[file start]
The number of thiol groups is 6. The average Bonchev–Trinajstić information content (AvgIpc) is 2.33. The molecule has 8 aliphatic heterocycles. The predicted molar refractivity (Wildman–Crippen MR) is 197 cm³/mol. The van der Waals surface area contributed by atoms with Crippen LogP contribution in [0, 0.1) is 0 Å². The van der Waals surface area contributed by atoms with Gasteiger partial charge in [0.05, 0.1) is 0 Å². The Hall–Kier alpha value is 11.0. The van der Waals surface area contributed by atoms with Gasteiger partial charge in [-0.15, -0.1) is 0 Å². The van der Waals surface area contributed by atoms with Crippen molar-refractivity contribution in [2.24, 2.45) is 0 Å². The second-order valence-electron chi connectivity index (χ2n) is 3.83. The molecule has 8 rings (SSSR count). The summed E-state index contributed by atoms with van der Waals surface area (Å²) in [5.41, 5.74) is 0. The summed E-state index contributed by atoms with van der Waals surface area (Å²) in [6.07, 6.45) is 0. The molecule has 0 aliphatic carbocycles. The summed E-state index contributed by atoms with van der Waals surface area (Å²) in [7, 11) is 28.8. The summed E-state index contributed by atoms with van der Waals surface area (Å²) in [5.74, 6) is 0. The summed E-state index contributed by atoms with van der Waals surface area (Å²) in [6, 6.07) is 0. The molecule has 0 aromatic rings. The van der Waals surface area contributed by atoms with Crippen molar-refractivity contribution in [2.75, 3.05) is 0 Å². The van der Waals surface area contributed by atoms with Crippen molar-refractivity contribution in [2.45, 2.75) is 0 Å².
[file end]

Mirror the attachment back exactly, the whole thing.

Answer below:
The number of thiol groups is 6. The average Bonchev–Trinajstić information content (AvgIpc) is 2.33. The molecule has 8 aliphatic heterocycles. The predicted molar refractivity (Wildman–Crippen MR) is 197 cm³/mol. The van der Waals surface area contributed by atoms with Crippen LogP contribution in [0, 0.1) is 0 Å². The van der Waals surface area contributed by atoms with Gasteiger partial charge in [0.05, 0.1) is 0 Å². The Hall–Kier alpha value is 11.0. The van der Waals surface area contributed by atoms with Gasteiger partial charge in [-0.15, -0.1) is 0 Å². The van der Waals surface area contributed by atoms with Crippen molar-refractivity contribution in [2.24, 2.45) is 0 Å². The second-order valence-electron chi connectivity index (χ2n) is 3.83. The molecule has 8 rings (SSSR count). The summed E-state index contributed by atoms with van der Waals surface area (Å²) in [5.41, 5.74) is 0. The summed E-state index contributed by atoms with van der Waals surface area (Å²) in [6.07, 6.45) is 0. The molecule has 0 aliphatic carbocycles. The summed E-state index contributed by atoms with van der Waals surface area (Å²) in [7, 11) is 28.8. The summed E-state index contributed by atoms with van der Waals surface area (Å²) in [5.74, 6) is 0. The summed E-state index contributed by atoms with van der Waals surface area (Å²) in [6, 6.07) is 0. The molecule has 0 aromatic rings. The van der Waals surface area contributed by atoms with Crippen molar-refractivity contribution in [2.75, 3.05) is 0 Å². The van der Waals surface area contributed by atoms with Crippen molar-refractivity contribution in [2.45, 2.75) is 0 Å².